If the small Taobao stores are taxed, the cost will certainly be passed onto consumers, said Yu Xin, a 33-year old white-collar employee who often buys products from Taobao stores.
Even if such opinions are the most common, there are different voices too. It is reasonable for a store to pay tax based on its sales, said Wang Hui, a taobao.com store owner who has sold menswear for over six years.
For Wang, tougher taxing could make the market better organized and curb the current "chaotic competition." There are too many stores that compete relentlessly on price while offering poor products and services, she said.
Since July 2011, 1,991 complaints have been filed at xiaofei51.com - a website devoted to protection of consumers' rights - about fake products, fraud and bad service related to Taobao stores.
According to China's Tax Law, as long as goods are sold, all selling entities are subject to paying taxes, said Zhang Guangtong, vice president at the school of taxation with the Central University of Finance and Economics.
There is a grey area where some B2C and C2C online stores that do not issue invoices, which allows them to avoid taxes, he said.
China so far has not been vigorous in its tax supervision of the emerging e-commerce sector in order to encourage its development, but it is necessary to foster a fair tax payment system, Zhang noted.
Policymakers should consider exempting small and micro-sized online stores from tax, he said, such as B2C or C2C stores with monthly sales revenue of less than 5,000 yuan.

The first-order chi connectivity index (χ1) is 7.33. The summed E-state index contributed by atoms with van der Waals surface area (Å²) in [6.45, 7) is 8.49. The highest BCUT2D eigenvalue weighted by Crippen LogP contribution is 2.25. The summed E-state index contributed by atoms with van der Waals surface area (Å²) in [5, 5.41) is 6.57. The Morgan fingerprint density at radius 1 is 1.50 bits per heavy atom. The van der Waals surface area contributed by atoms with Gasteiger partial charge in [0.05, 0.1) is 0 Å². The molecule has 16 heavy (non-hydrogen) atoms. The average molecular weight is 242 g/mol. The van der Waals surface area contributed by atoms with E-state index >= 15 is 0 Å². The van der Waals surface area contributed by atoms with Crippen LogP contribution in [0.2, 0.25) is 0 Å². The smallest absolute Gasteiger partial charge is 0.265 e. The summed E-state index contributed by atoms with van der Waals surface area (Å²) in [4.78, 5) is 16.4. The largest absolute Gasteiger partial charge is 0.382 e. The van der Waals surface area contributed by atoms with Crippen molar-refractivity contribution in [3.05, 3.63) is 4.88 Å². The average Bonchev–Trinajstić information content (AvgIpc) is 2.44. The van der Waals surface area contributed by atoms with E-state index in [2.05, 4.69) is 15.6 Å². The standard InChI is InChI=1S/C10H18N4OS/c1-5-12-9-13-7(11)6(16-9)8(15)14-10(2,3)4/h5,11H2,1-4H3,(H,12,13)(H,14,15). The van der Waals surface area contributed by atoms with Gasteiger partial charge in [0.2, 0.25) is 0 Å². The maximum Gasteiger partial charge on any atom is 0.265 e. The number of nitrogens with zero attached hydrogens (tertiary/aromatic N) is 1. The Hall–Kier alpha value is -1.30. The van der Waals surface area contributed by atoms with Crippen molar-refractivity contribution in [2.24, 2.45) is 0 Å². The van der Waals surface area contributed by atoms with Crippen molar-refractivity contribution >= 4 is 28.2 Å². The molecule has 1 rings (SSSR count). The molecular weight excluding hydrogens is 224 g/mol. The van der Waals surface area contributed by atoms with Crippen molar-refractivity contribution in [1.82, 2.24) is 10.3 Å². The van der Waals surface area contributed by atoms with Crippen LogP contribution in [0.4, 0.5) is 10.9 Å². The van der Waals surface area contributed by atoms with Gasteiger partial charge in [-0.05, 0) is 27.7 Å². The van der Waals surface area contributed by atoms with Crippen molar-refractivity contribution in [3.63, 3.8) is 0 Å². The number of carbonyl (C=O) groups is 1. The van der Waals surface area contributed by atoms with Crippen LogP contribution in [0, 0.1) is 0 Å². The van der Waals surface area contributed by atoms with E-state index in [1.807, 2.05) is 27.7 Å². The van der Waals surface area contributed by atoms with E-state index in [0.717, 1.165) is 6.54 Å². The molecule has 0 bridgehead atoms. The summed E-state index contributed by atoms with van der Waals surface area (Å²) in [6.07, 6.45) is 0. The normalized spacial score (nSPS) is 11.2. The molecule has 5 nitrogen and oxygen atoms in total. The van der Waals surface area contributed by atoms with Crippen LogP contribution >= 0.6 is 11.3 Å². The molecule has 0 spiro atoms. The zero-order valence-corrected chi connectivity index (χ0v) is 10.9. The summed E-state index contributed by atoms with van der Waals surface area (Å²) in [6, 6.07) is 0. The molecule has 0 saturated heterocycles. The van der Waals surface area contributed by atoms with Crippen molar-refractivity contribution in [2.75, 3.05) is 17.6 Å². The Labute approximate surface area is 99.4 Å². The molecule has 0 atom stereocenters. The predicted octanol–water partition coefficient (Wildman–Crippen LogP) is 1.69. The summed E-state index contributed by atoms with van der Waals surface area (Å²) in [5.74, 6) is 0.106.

For stores with higher sales revenue, policymakers could set a simplified percentage such as 1/1,000th or even 1/10,000th of sales revenues, Zhang said.
Alibaba's Ma was merely using the issue of survival and employment at small online stores as an excuse, according to Li Chengdong, an independent e-commerce analyst.
Li pointed out that Alibaba Group itself functions like a regulator as it provides everything from the platform and technologies to logistics services, and it "levies taxes" in terms of the fees that vendors have to pay. So in some ways, Alibaba Group benefits the most from the grey tax areas, Li said.
In the year to September 30, 2012, Alibaba Group made total sales revenue and net profit of $4.1 billion and $536 million, up 74 percent and 58 percent year-on-year respectively, according to a report filed on March 1 by Yahoo! Inc, which holds a 24 percent stake in Alibaba.
Meanwhile, the true reason why Suning's Zhang brought up the tax proposal was to target the larger B2C stores selling home appliances, who are Suning's direct competitors, rather than small individual stores with meager sales, Li noted.
Even though Suning has strong negotiation power with home appliance suppliers and can offer large discounts, many Taobao sellers offer even lower prices than Suning.
Apart from selling fake and counterfeit products, "they simply can't do it unless they avoid paying taxes" Li said.
The sales revenue of many Taobao or Tmall home appliance sellers exceeds 240,000 yuan annually.
The State Administration of Taxation issued a new measure Thursday.
Starting April 1, Internet or electronic invoices issued by State tax authorities will be applied nationwide. Analysts said this might be a preparation for taxing e-retailers like Tmall and Taobao stores.